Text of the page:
We happened to be in town for the “Second Sundays” street party, held on the second Sunday of every month. King Street was busy, but not overcrowded, as droves of people came out to catch up over ice cream, BBQ ribs or any of the other street food offerings. In general, people in Charleston were pretty well dressed, but it was the four-legged Charlestonians that really set the standard. At Second Sundays we saw not one, but three dogs wearing bow ties, and one larger dog in a neck tie. They certainly seemed to have one up on the locals, when later that evening I had my first sighting of a non-ironic cowboy hat, worn by a man eating dinner at a restaurant.

Second Sunday Street Party Charleston USA
Second Sunday Street Party in Charleston

Between street parties, pastel-coloured mansions, beguiling Lowcountry landscapes and enormous plates of finger-lickin’ food for a fraction of the price, Charleston’s charms are hard to resist.

Have you visited Charleston? Where is the prettiest city you’ve ever visited?

 

9 thoughts on “Falling for Southern Charm in Charleston

  1. I’m so glad that you enjoyed your visit to Charleston! I love that you were really interested and tuned into the US’s regional subcultures. They really make the US unique and special. What was your favorite part of the Charleston cuisine?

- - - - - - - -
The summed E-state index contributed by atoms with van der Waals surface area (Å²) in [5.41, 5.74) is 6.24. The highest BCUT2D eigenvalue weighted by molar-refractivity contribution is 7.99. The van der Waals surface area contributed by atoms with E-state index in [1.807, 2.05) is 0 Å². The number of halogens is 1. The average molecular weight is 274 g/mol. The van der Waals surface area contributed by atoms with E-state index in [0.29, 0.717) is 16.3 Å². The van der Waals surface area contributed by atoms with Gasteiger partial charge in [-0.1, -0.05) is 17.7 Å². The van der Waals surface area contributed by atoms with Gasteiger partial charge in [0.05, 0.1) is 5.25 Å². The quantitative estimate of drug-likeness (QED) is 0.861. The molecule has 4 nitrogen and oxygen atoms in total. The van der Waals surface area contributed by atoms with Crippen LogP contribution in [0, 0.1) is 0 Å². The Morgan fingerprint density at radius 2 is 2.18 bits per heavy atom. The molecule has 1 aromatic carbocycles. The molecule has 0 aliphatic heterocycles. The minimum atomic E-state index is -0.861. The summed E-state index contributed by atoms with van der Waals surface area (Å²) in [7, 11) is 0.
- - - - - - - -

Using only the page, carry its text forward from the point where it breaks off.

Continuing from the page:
1. Hi Bailey! I’ve just realised that I haven’t responded to your comment, I’m so sorry! I’ve somehow missed all the comments on this post. I don’t even know where to start with the cuisine! The ingredients and flavours are quite different to what I’m used to (grits, fried green tomatoes, etc!), so it was partly the novelty but also that we never had a bad meal – no matter what the dish, everything had that “homemade” flavour. I want to go back and try some of the city’s top restaurants like Husk, etc too…one day I’ll be back!

  2. Yea it all seems so nice and sweet until you realize that every single delegate in South Carolina chose Trump and realize that the people are probably all racists! You’re lucky you’re white, I would never venture down south, and I live in America. Yes its history is ugly – the ugliest, but its modern day politics aren’t any better.

    1. Hi Claire, I’ve just realised that I haven’t responded to your comment, I’m so sorry! I’ve somehow missed all the comments on this post. I really appreciate your insight into the US, particularly the politics – I only have the briefest outsider knowledge, which probably doesn’t count for much. I have no doubt that you know a lot more about the modern day politics than I do, and so I’m sad to hear this.

      As I’m not American, nor a historian, I know I can’t do the topic justice. All I can speak for is my own experience, which I’ve tried to balance with my knowledge of the city’s history. I ummed and ahhed a lot about how to share my experience in the South, especially as a non-American. I was wary of judging every person living in Charleston by their ancestors (and some of their modern day peers). My own country (Australia) has a history that is also terrible in parts ( and we have some pretty backwards politicians too!), so I’m conscious that a sad history and racist politicians doesn’t necessarily represent the hearts and minds of every single person in a city. Thanks for your comment though, I really do value the opinions of Americans on this topic.

  3. I’m inspired to visit Charleston just by seeing your photos over in Instagram! Pinning this post for later when I finally get myself down there 😉